The 2019 Italy Divide was nothing short of good old-fashioned ultra-endurance bike racing. Everything we’ve come to expect from long distance riding we were fortunate enough to watch: extreme weather, disqualification, DNFs and of course winners. But this was a race that unfolded like no other we’ve seen before or are likely to see again: there were two winners. We caught up with James Hayden (JH) and Sofiane Sehili (SS) to reflect on this incredibly exciting race.
You both have fairly long histories with ultra-endurance racing. How did previous races prepare you for the Italy Divide 2019?
JH: Not much at all! Italy Divide is completely different to anything I’ve done before. The rule book and experience I had helped prepare me to be fit, but the skills to race off-road, and the requirements of kit are very different. Back to school for me!
SS: I believe each race makes you tougher. And toughness is what will get you at the finish of Italy Divide. It is like no event I’ve raced before. It is both shorter and more brutal. The length is tricky because it’s over 72 hours but under a week, which makes it hard to come up with a sleep strategy. And in competitive bikepacking, sleep is often a decisive factor.
Nothing had prepared me for the kind of terrain the route offers. This is legit mountain biking, with slippery singletracks through the forest and the occasional fallen tree blocking the way, steep rocky trails, long hike-a-bikes, relentless climbing... just a really hard daily grind where you feel you’re making no progress.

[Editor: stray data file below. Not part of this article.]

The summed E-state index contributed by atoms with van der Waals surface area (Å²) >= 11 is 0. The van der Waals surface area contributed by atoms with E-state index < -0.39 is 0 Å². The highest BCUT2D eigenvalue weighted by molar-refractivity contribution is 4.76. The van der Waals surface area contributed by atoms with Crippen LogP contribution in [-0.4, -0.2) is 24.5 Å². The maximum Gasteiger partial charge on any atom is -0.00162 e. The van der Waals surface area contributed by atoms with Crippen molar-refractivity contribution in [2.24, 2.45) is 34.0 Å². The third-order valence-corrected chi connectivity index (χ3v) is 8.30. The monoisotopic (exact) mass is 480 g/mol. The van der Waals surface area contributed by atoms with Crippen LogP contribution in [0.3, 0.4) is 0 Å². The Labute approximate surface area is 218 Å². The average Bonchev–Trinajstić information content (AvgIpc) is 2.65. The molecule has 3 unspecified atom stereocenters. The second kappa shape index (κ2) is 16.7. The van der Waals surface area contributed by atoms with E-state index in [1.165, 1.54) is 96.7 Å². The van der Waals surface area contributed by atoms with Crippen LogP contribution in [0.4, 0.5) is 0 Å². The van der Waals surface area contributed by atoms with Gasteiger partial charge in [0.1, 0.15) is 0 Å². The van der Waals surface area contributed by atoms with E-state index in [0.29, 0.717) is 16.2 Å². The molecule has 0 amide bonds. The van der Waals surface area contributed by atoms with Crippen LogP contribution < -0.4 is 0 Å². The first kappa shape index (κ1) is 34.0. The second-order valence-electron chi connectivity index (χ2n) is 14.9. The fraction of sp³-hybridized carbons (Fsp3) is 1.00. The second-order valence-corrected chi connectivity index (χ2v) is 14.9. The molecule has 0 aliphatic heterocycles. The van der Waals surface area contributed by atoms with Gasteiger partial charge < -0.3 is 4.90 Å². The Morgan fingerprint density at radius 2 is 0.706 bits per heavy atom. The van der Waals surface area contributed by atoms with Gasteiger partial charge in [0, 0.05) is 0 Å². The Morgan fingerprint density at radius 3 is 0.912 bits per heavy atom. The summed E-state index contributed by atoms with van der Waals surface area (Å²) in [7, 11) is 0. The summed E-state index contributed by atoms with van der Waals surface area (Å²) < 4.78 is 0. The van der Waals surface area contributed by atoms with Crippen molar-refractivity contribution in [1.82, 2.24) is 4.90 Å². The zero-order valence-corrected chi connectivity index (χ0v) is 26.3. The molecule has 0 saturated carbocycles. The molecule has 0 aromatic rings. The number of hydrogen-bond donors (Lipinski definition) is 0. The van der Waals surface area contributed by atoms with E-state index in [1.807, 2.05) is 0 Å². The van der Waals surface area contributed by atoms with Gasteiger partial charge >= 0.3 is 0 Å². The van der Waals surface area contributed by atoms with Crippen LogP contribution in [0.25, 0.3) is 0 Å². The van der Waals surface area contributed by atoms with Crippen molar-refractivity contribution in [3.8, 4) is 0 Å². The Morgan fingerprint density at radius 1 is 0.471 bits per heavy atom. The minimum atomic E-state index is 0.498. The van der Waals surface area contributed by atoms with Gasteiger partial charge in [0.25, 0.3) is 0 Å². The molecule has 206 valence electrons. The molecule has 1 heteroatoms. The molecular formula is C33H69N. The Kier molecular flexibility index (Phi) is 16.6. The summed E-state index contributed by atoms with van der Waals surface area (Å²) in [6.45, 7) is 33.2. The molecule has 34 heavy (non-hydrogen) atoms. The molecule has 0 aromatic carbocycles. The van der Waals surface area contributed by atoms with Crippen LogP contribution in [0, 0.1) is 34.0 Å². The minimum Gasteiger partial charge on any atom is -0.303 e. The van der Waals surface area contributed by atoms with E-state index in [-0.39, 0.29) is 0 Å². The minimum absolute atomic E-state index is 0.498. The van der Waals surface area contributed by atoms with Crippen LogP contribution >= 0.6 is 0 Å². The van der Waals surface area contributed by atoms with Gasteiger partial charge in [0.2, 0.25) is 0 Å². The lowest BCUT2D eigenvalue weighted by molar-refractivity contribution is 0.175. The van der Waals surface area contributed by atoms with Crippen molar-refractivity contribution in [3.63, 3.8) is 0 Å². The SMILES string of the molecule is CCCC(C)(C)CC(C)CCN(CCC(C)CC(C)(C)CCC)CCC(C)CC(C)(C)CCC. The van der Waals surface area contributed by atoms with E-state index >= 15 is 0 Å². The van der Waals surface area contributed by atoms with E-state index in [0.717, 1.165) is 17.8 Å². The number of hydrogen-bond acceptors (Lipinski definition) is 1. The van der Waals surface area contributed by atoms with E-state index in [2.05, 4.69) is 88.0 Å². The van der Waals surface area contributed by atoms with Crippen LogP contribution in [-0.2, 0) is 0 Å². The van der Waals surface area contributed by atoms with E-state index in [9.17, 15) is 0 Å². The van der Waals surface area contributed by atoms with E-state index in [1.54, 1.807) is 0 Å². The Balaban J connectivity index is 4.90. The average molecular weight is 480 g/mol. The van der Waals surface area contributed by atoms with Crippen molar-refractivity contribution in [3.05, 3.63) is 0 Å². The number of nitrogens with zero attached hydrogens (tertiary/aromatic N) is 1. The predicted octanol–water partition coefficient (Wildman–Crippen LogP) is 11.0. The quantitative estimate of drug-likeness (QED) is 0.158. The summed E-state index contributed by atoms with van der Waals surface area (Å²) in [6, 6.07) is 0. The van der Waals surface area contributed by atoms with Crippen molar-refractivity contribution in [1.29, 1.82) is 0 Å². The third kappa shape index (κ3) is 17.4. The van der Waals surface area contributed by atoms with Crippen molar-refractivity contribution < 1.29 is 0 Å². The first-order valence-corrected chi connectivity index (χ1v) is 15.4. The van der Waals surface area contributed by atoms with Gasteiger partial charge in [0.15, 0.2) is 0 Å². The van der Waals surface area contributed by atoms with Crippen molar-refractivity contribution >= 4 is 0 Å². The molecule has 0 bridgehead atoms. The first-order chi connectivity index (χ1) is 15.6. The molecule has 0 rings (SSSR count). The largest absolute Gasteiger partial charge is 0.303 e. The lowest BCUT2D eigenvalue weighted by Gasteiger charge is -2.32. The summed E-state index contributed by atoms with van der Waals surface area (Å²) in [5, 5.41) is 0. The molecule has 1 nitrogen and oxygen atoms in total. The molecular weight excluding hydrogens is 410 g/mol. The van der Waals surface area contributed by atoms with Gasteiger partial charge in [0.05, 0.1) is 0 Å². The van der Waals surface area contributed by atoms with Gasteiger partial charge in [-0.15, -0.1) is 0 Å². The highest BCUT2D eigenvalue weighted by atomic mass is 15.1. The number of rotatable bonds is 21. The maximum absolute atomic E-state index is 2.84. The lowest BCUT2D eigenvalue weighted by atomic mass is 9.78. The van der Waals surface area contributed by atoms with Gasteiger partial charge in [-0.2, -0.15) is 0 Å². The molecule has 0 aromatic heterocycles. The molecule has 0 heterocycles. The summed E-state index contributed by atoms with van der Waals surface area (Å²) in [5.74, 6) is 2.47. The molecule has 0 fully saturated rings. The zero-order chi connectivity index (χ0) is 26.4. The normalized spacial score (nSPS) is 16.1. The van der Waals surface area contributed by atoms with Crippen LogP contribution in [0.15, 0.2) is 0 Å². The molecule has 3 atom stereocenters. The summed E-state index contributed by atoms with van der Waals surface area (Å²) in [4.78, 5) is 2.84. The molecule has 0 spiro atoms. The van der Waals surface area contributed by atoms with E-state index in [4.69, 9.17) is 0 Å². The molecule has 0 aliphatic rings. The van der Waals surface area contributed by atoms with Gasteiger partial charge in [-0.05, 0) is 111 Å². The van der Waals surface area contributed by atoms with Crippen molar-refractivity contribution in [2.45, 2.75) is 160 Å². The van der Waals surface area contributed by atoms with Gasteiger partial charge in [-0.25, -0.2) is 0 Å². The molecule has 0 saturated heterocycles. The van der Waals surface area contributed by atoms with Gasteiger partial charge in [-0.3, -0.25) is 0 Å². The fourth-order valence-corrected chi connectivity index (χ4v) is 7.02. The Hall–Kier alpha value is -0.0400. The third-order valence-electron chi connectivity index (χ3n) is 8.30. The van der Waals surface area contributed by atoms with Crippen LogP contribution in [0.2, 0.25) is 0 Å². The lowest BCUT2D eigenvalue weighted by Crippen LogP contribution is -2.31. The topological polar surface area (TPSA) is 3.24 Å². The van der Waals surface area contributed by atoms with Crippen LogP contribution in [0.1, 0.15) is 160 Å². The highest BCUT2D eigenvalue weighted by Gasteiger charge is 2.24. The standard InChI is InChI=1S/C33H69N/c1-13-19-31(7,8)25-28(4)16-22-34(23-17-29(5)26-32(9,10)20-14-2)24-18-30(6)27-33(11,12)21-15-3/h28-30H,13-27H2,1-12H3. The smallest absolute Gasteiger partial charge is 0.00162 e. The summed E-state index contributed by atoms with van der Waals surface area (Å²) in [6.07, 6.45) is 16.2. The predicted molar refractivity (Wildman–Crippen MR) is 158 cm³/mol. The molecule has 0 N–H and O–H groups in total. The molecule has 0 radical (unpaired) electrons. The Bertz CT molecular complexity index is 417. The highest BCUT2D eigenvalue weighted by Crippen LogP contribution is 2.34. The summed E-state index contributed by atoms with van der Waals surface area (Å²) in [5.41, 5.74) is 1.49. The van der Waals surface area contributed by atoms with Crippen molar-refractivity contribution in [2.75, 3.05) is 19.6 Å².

But one thing I learned from the Tour Divide (where the terrain is not as rugged but you still have a few frustrating parts) is that there’s always a light at the end of the tunnel. It may take you two or three hours to complete a hike-a-bike, it may even take a full day hiking in the snow before you can get back to the comfort of the pavement, but it always ends. No punishment in this world is never-ending. So, you might as well be patient, push the bike and wait until it is over and you can ride it again.
What were the highlights and lowlights of the Italy Divide 2019?
JH: Walking through the snow and finishing joint 1st was a hell of a highlight. Riding into a puddle, my front wheel sinking over the hub and then putting my foot in, up to my knee was a funny ‘lowlight’!
SS: Highlights: I have to say Tuscany. Riding there at sunrise, seeing the hills covered in the early morning mist, the quietness of the place where you hardly see a car, beautiful villas surrounded by vineyards and the famed “strade bianche”. That was pure bliss.